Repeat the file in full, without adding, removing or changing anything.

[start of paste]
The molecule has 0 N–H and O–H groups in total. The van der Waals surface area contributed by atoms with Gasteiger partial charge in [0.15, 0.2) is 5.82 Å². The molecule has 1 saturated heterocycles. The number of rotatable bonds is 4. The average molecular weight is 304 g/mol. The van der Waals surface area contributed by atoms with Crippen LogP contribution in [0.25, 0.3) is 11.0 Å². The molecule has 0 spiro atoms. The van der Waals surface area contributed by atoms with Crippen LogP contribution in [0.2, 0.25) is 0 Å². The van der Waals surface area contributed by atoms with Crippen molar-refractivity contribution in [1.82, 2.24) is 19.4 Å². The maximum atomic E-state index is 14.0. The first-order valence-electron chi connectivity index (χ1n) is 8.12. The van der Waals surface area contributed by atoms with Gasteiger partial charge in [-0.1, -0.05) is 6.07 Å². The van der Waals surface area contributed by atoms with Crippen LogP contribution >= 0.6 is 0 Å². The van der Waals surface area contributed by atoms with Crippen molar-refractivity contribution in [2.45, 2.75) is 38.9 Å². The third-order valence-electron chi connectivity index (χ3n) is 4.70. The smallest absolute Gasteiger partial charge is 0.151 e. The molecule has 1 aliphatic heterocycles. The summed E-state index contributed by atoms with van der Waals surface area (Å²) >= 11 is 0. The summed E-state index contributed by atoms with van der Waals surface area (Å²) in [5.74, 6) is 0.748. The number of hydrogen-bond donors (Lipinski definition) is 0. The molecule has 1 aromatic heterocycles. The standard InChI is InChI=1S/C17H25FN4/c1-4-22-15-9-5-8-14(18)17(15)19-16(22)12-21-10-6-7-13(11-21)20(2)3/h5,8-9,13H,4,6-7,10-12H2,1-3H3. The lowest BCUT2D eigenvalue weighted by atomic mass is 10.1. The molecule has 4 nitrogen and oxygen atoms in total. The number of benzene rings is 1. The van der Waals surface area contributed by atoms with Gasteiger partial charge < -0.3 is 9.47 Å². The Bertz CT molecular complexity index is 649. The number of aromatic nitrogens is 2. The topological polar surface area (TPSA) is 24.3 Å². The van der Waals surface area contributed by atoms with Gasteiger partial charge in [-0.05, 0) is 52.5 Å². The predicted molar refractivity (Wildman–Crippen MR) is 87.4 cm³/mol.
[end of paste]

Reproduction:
The molecule has 0 N–H and O–H groups in total. The van der Waals surface area contributed by atoms with Gasteiger partial charge in [0.15, 0.2) is 5.82 Å². The molecule has 1 saturated heterocycles. The number of rotatable bonds is 4. The average molecular weight is 304 g/mol. The van der Waals surface area contributed by atoms with Crippen LogP contribution in [0.25, 0.3) is 11.0 Å². The molecule has 0 spiro atoms. The van der Waals surface area contributed by atoms with Crippen LogP contribution in [0.2, 0.25) is 0 Å². The van der Waals surface area contributed by atoms with Crippen molar-refractivity contribution in [1.82, 2.24) is 19.4 Å². The maximum atomic E-state index is 14.0. The first-order valence-electron chi connectivity index (χ1n) is 8.12. The van der Waals surface area contributed by atoms with Gasteiger partial charge in [-0.1, -0.05) is 6.07 Å². The van der Waals surface area contributed by atoms with Crippen LogP contribution >= 0.6 is 0 Å². The van der Waals surface area contributed by atoms with Crippen molar-refractivity contribution in [2.45, 2.75) is 38.9 Å². The third-order valence-electron chi connectivity index (χ3n) is 4.70. The smallest absolute Gasteiger partial charge is 0.151 e. The molecule has 1 aliphatic heterocycles. The summed E-state index contributed by atoms with van der Waals surface area (Å²) >= 11 is 0. The summed E-state index contributed by atoms with van der Waals surface area (Å²) in [5.74, 6) is 0.748. The number of hydrogen-bond donors (Lipinski definition) is 0. The molecule has 1 aromatic heterocycles. The standard InChI is InChI=1S/C17H25FN4/c1-4-22-15-9-5-8-14(18)17(15)19-16(22)12-21-10-6-7-13(11-21)20(2)3/h5,8-9,13H,4,6-7,10-12H2,1-3H3. The lowest BCUT2D eigenvalue weighted by atomic mass is 10.1. The molecule has 4 nitrogen and oxygen atoms in total. The number of benzene rings is 1. The van der Waals surface area contributed by atoms with Gasteiger partial charge < -0.3 is 9.47 Å². The Bertz CT molecular complexity index is 649. The number of aromatic nitrogens is 2. The topological polar surface area (TPSA) is 24.3 Å². The van der Waals surface area contributed by atoms with Gasteiger partial charge in [-0.05, 0) is 52.5 Å². The predicted molar refractivity (Wildman–Crippen MR) is 87.4 cm³/mol.